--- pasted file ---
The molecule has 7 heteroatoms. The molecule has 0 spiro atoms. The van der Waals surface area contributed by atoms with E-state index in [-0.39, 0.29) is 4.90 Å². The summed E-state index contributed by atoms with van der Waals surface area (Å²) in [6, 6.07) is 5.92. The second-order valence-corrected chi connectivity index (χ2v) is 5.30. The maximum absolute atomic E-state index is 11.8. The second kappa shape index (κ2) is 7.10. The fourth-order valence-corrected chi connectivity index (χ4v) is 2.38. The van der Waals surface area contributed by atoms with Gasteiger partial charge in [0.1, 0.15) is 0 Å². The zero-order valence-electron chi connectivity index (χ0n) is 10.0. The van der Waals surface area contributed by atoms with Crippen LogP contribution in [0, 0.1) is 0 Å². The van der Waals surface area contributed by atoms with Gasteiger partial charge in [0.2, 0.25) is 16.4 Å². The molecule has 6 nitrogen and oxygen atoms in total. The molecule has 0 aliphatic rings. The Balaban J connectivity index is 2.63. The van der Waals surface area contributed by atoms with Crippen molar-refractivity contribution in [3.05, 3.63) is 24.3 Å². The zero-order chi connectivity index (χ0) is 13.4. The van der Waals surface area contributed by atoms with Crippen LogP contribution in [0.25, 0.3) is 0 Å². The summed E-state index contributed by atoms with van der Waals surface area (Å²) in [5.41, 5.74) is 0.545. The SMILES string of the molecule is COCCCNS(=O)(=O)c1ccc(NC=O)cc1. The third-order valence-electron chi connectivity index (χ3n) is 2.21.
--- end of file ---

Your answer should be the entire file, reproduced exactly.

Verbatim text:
The molecule has 7 heteroatoms. The molecule has 0 spiro atoms. The van der Waals surface area contributed by atoms with E-state index in [-0.39, 0.29) is 4.90 Å². The summed E-state index contributed by atoms with van der Waals surface area (Å²) in [6, 6.07) is 5.92. The second-order valence-corrected chi connectivity index (χ2v) is 5.30. The maximum absolute atomic E-state index is 11.8. The second kappa shape index (κ2) is 7.10. The fourth-order valence-corrected chi connectivity index (χ4v) is 2.38. The van der Waals surface area contributed by atoms with Gasteiger partial charge in [0.1, 0.15) is 0 Å². The zero-order valence-electron chi connectivity index (χ0n) is 10.0. The van der Waals surface area contributed by atoms with Crippen LogP contribution in [0, 0.1) is 0 Å². The van der Waals surface area contributed by atoms with Gasteiger partial charge in [0.2, 0.25) is 16.4 Å². The molecule has 6 nitrogen and oxygen atoms in total. The molecule has 0 aliphatic rings. The Balaban J connectivity index is 2.63. The van der Waals surface area contributed by atoms with Crippen molar-refractivity contribution in [3.05, 3.63) is 24.3 Å². The zero-order chi connectivity index (χ0) is 13.4. The van der Waals surface area contributed by atoms with Crippen LogP contribution in [0.25, 0.3) is 0 Å². The summed E-state index contributed by atoms with van der Waals surface area (Å²) in [5.41, 5.74) is 0.545. The SMILES string of the molecule is COCCCNS(=O)(=O)c1ccc(NC=O)cc1. The third-order valence-electron chi connectivity index (χ3n) is 2.21.